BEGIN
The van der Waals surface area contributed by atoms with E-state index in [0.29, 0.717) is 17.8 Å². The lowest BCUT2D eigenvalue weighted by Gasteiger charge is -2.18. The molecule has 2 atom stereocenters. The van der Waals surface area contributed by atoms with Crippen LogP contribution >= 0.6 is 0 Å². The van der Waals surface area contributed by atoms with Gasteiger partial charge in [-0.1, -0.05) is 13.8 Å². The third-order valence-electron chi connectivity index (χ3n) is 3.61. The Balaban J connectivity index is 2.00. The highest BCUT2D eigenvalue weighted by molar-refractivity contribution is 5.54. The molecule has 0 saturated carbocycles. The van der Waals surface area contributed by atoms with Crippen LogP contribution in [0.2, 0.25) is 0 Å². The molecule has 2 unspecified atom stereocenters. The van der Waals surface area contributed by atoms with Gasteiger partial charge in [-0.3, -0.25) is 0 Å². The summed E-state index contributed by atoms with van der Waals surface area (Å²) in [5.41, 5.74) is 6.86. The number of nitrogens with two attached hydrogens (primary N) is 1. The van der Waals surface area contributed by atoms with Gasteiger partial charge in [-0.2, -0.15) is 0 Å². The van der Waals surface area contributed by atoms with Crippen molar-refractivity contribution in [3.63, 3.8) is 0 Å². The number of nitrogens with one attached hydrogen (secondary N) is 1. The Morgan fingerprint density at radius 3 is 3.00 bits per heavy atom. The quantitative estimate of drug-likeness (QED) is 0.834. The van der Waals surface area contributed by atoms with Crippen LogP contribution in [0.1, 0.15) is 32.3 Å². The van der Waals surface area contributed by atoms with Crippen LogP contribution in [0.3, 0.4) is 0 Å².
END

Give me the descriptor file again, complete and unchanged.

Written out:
The van der Waals surface area contributed by atoms with E-state index in [0.29, 0.717) is 17.8 Å². The lowest BCUT2D eigenvalue weighted by Gasteiger charge is -2.18. The molecule has 2 atom stereocenters. The van der Waals surface area contributed by atoms with Crippen LogP contribution >= 0.6 is 0 Å². The van der Waals surface area contributed by atoms with Gasteiger partial charge in [-0.1, -0.05) is 13.8 Å². The third-order valence-electron chi connectivity index (χ3n) is 3.61. The Balaban J connectivity index is 2.00. The highest BCUT2D eigenvalue weighted by molar-refractivity contribution is 5.54. The molecule has 0 saturated carbocycles. The van der Waals surface area contributed by atoms with Crippen LogP contribution in [0.2, 0.25) is 0 Å². The molecule has 2 unspecified atom stereocenters. The van der Waals surface area contributed by atoms with Gasteiger partial charge in [-0.3, -0.25) is 0 Å². The summed E-state index contributed by atoms with van der Waals surface area (Å²) in [5.41, 5.74) is 6.86. The number of nitrogens with two attached hydrogens (primary N) is 1. The van der Waals surface area contributed by atoms with Gasteiger partial charge in [-0.2, -0.15) is 0 Å². The van der Waals surface area contributed by atoms with Crippen molar-refractivity contribution in [3.63, 3.8) is 0 Å². The number of nitrogens with one attached hydrogen (secondary N) is 1. The Morgan fingerprint density at radius 3 is 3.00 bits per heavy atom. The quantitative estimate of drug-likeness (QED) is 0.834. The van der Waals surface area contributed by atoms with Crippen LogP contribution in [0.1, 0.15) is 32.3 Å². The van der Waals surface area contributed by atoms with Crippen LogP contribution in [0.3, 0.4) is 0 Å².